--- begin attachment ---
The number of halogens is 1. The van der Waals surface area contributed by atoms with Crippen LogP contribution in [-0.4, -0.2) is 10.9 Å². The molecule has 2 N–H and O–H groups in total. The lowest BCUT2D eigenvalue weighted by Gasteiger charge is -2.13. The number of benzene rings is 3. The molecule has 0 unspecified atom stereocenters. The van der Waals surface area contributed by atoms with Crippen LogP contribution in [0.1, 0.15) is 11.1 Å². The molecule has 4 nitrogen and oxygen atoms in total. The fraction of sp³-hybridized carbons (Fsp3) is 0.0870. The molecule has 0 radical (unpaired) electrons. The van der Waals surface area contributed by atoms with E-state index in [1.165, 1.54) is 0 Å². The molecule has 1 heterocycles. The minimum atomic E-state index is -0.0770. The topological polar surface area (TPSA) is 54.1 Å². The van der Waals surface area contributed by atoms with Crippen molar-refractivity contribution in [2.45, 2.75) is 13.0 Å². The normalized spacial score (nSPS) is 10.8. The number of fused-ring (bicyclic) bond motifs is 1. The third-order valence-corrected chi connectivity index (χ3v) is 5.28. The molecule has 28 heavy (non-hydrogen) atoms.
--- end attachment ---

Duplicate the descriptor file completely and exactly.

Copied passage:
The number of halogens is 1. The van der Waals surface area contributed by atoms with Crippen LogP contribution in [-0.4, -0.2) is 10.9 Å². The molecule has 2 N–H and O–H groups in total. The lowest BCUT2D eigenvalue weighted by Gasteiger charge is -2.13. The number of benzene rings is 3. The molecule has 0 unspecified atom stereocenters. The van der Waals surface area contributed by atoms with Crippen LogP contribution in [0.1, 0.15) is 11.1 Å². The molecule has 4 nitrogen and oxygen atoms in total. The fraction of sp³-hybridized carbons (Fsp3) is 0.0870. The molecule has 0 radical (unpaired) electrons. The van der Waals surface area contributed by atoms with E-state index in [1.165, 1.54) is 0 Å². The molecule has 1 heterocycles. The minimum atomic E-state index is -0.0770. The topological polar surface area (TPSA) is 54.1 Å². The van der Waals surface area contributed by atoms with Crippen molar-refractivity contribution in [2.45, 2.75) is 13.0 Å². The normalized spacial score (nSPS) is 10.8. The number of fused-ring (bicyclic) bond motifs is 1. The third-order valence-corrected chi connectivity index (χ3v) is 5.28. The molecule has 28 heavy (non-hydrogen) atoms.